Over the last few years, the discovery of the availability of SCs has opened up new horizon in the field of TERM [22]. This discovery has attracted great interest in the community of TERM by introducing SC therapy at the front line of this field for human treatment [23]. SCs can differentiate into a wide variety of cell types and have a great capacity to modulate immune responses, which make them ideal for TERM purposes [24]. It has been shown that SCs could improve burn wound healing as well as the degeneration of skin appendages [25]. Until now, BMMSCs are the most favored cell type presently under clinical trial, but the use of ADSCs is increasing because of more advantage in comparison to BMMSCs. This exciting field is associated with an increasingly amount of in vitro and in vivo experiments and clinical trials [26,27]. However, the safety of SC therapy for human use is not fully elucidated yet, and the process of this therapy was very However, the safety of SC therapy for human use is not fully elucidated yet, and the process of this therapy was very expensive [26]. Therefore, treatment of burn patients by SCs is a very promising option but not a common modality nowadays.

Future directions

During the past decade, MSCs harvesting from different sources rapidly moved from in-vitro and in-vivo studies into human clinical trials as a therapeutic option for a diverse range of clinical applications [28]. MSCs therapy could be the future direction of treatment for extensive burn wounds in addition to existing therapeutic modalities. MSCs have demonstrated a number of properties in-vitro that can promote skin tissue repair, including the ability to recruit a wide variety of cells such as keratinocytes, fibroblast and other stem cells, in addition to production of several growth factors, cytokines, collagens, and MMPs [29]. It has been shown that MSCs can increase wound healing through differentiation and angiogenesis [30]. Till now, some clinical cases on the use of cultured BMMSCs for localized treatment of chronic burn wounds have been reported. Yoshikawa et al. treated 20 patients with various non-healing wounds (i.e., burns, pressure ulcers) using autologous BMMSCs culture expanded and with or without autologous skin graft [31]. The results illustrated that the wounds in 90% patients healed completely with the cell-based graft transplant with the delivery of MSCs facilitated regeneration of the native tissue by histological examination. The immunomodulatory effect of MSCs on immune cells plays a key role in utilization of these cells for rapid treatment of extensive burn wounds. MSCs can modulate both innate and adaptive immune responses and it is clear that the local microenvironment is important for activation of MSCs to become immunosuppressive [32].

Today, the first universal clinical trial is in progress in Argentina which used allogeneic BMMSCs to treat ten patients with large severe deep burns. This clinical trial uses BMMSCs seeded on acellular dermal biological matrix [33]. Future research in MSCs and its inflammation control, infection, route of transplantation, biomarkers production, and rehabilitation will create new treatment options for burn wound healing.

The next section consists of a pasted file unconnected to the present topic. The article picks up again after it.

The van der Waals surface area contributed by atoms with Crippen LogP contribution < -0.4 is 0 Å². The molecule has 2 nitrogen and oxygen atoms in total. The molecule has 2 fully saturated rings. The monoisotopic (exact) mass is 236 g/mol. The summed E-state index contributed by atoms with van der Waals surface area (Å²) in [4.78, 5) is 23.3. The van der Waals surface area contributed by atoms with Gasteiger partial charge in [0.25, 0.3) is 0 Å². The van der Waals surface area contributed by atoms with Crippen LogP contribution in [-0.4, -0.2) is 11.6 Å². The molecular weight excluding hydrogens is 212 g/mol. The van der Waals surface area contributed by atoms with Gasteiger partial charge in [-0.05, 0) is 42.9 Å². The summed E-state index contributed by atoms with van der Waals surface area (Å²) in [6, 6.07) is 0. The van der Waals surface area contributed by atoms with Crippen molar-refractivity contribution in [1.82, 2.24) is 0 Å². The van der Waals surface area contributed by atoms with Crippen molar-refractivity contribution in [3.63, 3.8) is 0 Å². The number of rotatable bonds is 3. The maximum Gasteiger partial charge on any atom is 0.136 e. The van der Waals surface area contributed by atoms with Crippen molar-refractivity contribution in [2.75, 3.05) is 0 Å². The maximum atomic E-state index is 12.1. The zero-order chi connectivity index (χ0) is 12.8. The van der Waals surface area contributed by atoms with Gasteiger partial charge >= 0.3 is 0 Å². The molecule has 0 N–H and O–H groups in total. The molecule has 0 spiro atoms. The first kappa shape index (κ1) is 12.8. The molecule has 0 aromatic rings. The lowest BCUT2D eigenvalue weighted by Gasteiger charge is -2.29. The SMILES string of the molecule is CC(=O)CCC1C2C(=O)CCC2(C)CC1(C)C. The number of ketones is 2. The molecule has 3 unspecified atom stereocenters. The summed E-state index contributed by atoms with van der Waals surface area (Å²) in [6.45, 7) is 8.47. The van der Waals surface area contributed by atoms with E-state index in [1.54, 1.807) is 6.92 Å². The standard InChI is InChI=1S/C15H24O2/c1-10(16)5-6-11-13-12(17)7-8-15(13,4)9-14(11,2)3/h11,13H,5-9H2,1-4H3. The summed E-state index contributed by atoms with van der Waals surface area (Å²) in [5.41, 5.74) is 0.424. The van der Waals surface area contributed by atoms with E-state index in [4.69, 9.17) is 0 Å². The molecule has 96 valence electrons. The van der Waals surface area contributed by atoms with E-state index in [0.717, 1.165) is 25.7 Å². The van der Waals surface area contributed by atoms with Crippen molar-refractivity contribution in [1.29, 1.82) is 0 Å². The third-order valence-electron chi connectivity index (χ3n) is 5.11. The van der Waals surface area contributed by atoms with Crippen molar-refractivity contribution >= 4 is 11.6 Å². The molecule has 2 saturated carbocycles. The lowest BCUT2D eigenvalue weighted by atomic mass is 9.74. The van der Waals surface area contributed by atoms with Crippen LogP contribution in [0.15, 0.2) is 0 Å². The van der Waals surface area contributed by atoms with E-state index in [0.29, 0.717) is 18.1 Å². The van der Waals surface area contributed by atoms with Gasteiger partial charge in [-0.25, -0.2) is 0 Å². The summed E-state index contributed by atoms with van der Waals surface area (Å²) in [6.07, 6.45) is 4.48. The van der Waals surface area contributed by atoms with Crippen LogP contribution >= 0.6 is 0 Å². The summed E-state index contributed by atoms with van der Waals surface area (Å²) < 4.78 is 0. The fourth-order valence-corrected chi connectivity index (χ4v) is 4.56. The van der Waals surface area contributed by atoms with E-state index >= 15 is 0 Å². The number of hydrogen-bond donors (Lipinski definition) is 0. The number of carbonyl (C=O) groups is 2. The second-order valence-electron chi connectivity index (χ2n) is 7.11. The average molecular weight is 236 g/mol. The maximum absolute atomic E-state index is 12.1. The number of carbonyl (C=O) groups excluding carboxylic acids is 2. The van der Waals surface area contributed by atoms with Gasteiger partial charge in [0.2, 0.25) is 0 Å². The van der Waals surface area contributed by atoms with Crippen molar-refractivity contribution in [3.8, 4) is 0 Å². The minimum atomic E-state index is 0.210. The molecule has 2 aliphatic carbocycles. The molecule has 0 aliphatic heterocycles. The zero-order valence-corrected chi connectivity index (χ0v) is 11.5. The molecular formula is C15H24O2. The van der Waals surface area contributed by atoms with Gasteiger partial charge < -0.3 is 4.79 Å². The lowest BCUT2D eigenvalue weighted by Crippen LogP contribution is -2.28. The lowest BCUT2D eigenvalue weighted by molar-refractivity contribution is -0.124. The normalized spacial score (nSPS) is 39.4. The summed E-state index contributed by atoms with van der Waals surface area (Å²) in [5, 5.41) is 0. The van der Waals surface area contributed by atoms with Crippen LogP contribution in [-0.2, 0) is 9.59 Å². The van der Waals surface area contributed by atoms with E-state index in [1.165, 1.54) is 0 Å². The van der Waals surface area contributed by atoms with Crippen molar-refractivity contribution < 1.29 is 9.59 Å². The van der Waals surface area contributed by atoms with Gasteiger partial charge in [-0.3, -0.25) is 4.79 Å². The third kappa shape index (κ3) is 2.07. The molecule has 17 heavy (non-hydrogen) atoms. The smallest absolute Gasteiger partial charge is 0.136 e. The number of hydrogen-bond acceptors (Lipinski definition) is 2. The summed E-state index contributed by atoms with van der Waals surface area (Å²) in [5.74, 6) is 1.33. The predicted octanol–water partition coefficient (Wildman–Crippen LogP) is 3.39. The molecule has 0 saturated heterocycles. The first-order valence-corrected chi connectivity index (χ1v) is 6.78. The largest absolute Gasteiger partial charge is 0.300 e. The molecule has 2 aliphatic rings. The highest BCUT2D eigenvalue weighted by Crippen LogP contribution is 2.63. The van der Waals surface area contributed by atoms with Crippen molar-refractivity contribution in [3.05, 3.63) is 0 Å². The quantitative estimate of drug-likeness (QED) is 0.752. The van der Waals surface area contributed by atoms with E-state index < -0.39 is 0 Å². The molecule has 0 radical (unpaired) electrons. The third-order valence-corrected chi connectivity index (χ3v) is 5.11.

Various clinical limitations in treatment of acute thermal injuries and extensive burn wounds include many systemic and topical bio factors that affect time of wound healing, time of wound closure, the risk of infection, and the overall time to complete recovery of functionality. Remarkable advancements have been made in care of burn patient, including tracking wound healing process, developing novel skin substitutes and coverage modalities, controlling infection and inflammation, optimizing mineral and dietary needs, and analyzing unique pharmacological interventions. As a result of these attempts, the patient survival rate has improved along with an attendant decrease in the length of hospital care, which in turn resulted in increased patients satisfaction and a decreased cost to the medical providers [34].

No single treatment can be recommended in the management of burn wound healing according to the current and emerging therapeutic options. However, based on the existing knowledge, related technology and available products for skin substitute or rapid coverage of large burn wounds- acellular skin substitute, cell-based skin constructs and cell therapy (MSCs)-seem to be of the most impressive and cost-effective management approaches. Tissue-engineered skin substitutes can be used in order to reduce scars and lesion contractures leading to improve the quality of life of the patients. Before the TERM scientists can fabricate and introduce a functional skin substitute with a logical and reasonable cost, the need for human skin allograft tissue banks for treating the extensive burn wounds cannot be overstated [35]. In addition, an autologous epithelial cell culture laboratory and a stem cell research center should be accompanied by the tissue bank for skin tissue engineers, scientists and plastic surgeons. Finally, to fully understand all requirements for patients, working closely of TERM scientists with clinicians can navigate this pool of personnel innovate, harness emerging technologies, and manage cost for skin-based tissue engineering.